Why Laugh at the Leafs, the Symbol of Humanity?

I get it. The Toronto Maple Leafs have been the brunt of jokes for a half-century-plus.

However, once you’ve seen the same recycled joke, the shtick wears out its welcome. My wife, Shannon, born and raised in California, still gets a kick out of some of the jokes and memes related to the Leafs’ misfortune. Having only lived in Canada for a few years, Shannon, in all fairness, isn’t used to the bombarding of anti-Leafs humor as those of us, like yours truly, who grew up in Ontario. And hey, even I’ll admit it: sometimes I’ll see a clever quip about the forlorn franchise that I’ll enjoy.

Joking at the Leafs’ expense most recently came to the forefront after the club fell on the wrong side of a 7-3 drubbing to the Tampa Bay Lightning.

That defeat opened the Leafs’ 2023 playoff schedule — on home ice, no less — even though the Lightning finished 14 points behind their first-round opponents during the regular season. Nevertheless, Tampa Bay had been to the Stanley Cup Final three-straight years into this season, winning hockey’s Holiest prize during their former two trips. Nevertheless, that forgetful game only added to the Leafs’ historic woes. Woes that include their collapse in Game 7 in the 2013 playoffs against the Boston Bruins, their inability to get past the first round (not since 2004), and, to an earlier era, the gross mismanagement of the their cantankerous owner (rest his soul) Harold Ballard.

So, why even laugh at the Leafs?

I don’t ask that question because it’s mean-spirited, but rather out of confusion.

Again, I get it. The Leafs are gluttons for punishment, so to speak, but shouldn’t that give more reason to be empathetic?

Photo by Zia Syed on Unsplash

Let’s face it: unless you’re a diehard fan of one of the Leafs’ most hated rivals — like the Montreal Canadiens, Ottawa Senators, the aforementioned Bruins — I don’t expect you to have a soft side for the blue-and-white. However, when fans of teams who have never really had any sort of rivalry with the Leafs, it leaves this writer confused.

My wife, Shannon, grew up — and remains — a fan of the Los Angeles Kings. That I can definitely relate to. But let’s not forget the intense conference final series the clubs had with each other in 1993. It may have been 30 years ago but it remains one of the greatest, most controversial, playoff series in NHL history — and one that is a great source of contention for Leafs fans all these years later. Some teams don’t even have that kind of history with the Leafs, yet they’re quick to laugh at the club when they fall.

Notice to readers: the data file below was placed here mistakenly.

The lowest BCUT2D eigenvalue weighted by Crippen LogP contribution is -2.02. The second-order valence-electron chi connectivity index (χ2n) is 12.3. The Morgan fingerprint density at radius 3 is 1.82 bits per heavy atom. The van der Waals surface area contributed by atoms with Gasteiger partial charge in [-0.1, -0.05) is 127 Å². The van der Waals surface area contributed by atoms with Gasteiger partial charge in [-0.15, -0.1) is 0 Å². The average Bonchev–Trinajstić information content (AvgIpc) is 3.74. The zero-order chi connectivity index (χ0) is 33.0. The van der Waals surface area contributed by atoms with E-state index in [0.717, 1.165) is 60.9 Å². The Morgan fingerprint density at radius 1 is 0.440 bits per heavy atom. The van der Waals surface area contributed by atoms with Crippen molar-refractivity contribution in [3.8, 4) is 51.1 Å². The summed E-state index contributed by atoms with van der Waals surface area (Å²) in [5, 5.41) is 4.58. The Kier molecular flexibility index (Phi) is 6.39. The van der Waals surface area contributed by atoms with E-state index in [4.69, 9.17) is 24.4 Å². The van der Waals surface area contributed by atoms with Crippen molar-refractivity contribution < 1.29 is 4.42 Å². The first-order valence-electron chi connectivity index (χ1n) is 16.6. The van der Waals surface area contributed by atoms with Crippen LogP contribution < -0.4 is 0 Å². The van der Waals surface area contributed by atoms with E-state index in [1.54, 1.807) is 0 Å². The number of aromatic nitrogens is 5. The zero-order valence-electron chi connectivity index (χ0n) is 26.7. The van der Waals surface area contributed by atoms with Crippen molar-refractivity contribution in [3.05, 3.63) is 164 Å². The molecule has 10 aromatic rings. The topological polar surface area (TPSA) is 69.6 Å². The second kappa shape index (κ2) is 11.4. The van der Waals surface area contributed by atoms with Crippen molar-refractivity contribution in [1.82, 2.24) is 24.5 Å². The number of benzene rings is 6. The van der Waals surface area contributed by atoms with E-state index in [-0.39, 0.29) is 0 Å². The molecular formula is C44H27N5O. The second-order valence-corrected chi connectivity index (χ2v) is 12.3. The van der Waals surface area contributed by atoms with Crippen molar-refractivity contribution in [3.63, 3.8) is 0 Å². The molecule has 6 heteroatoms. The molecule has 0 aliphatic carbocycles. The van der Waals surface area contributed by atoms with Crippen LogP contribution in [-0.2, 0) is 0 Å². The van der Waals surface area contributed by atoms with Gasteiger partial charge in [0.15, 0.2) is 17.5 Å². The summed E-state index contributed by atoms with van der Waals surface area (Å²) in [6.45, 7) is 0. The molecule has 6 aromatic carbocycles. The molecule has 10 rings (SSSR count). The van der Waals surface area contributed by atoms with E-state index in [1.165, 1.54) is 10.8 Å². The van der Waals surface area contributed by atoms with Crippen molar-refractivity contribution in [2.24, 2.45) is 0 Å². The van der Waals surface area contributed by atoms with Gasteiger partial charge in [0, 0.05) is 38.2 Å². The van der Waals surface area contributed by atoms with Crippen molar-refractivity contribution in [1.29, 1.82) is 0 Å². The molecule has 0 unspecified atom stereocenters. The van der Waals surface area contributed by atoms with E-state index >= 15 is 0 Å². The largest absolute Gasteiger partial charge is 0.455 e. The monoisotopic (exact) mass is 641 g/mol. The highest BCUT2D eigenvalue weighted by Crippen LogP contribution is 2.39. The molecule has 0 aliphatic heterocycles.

So, for those whose teams aren’t one of the Leafs’ chief rivals, what’s with the resentment?

After all, as far as this writer is concerned, if any team represents humanity the most, it’s the Leafs.

Here is a franchise that has gone through so much change, even misery, only to come up short every season. As human beings, while we certainly have our share of achievements, we also generally fail more than we succeed. That isn’t meant to sound cynical but rather realistic. Think about it: you get the job you want, your fiancee accepts your marriage proposal, your book gets published — just three examples of success. But success is a broad term, much like failure — although we tend to use less-intense verbiage in lieu of the latter. Nevertheless, we tend to think of examples of failure in the context of divorce, bankruptcy, losing a job. It can also mean something more trivial such as losing a debate with a friend or going to Starbucks and finding out they’re out of the syrup you need for your favorite drink. Again, though, using a not-so-harsh alternative to “failure.”

My point remains intact, though. the Leafs are, for all intents and purposes, the symbol of humanity. We lose more than we win; and, unlike the Leafs, weren’t fortunate not to lose on a grand stage in front of tens of people, much less tens of thousands. If anything, why not laugh at the most successful teams when they lose, like the aforementioned Lightning? Okay, let’s not try to make a right with two wrongs, but still, why laugh at the Leafs?

Also, for what it’s worth, the Leafs followed up their Game 1 dud with a 7-2 drubbing of the Bolts in Game 2. Certainly not a bad way to respond.

Maybe it’s being a Los Angeles Kings or being a Boston Red Sox fan — both franchises with infamous championship droughts that ultimately ended — but the empath in me certainly holds the Toronto Maple Leafs near and dear. Still, the ifamous owners of the NHL’s longest championship drought (56 years), the Leafs, playoff struggles aside, haven’t had a consistently good team in many years. Frankly, while I dread the thought of what might happen in Toronto if and when the Leafs do raise Lord Stanley’s mug, I relish the thought — and, dare I say, inevitable moment — when this once-hapless, proud franchise has their moment in the sun. It would not only be an exhilarating moment for the franchise and their ever-loyal fanbase, but for those outside of the club’s fanbase that realize that even they can accomplish something significant.

Featured Image Photo by Scott Gummerson on Unsplash

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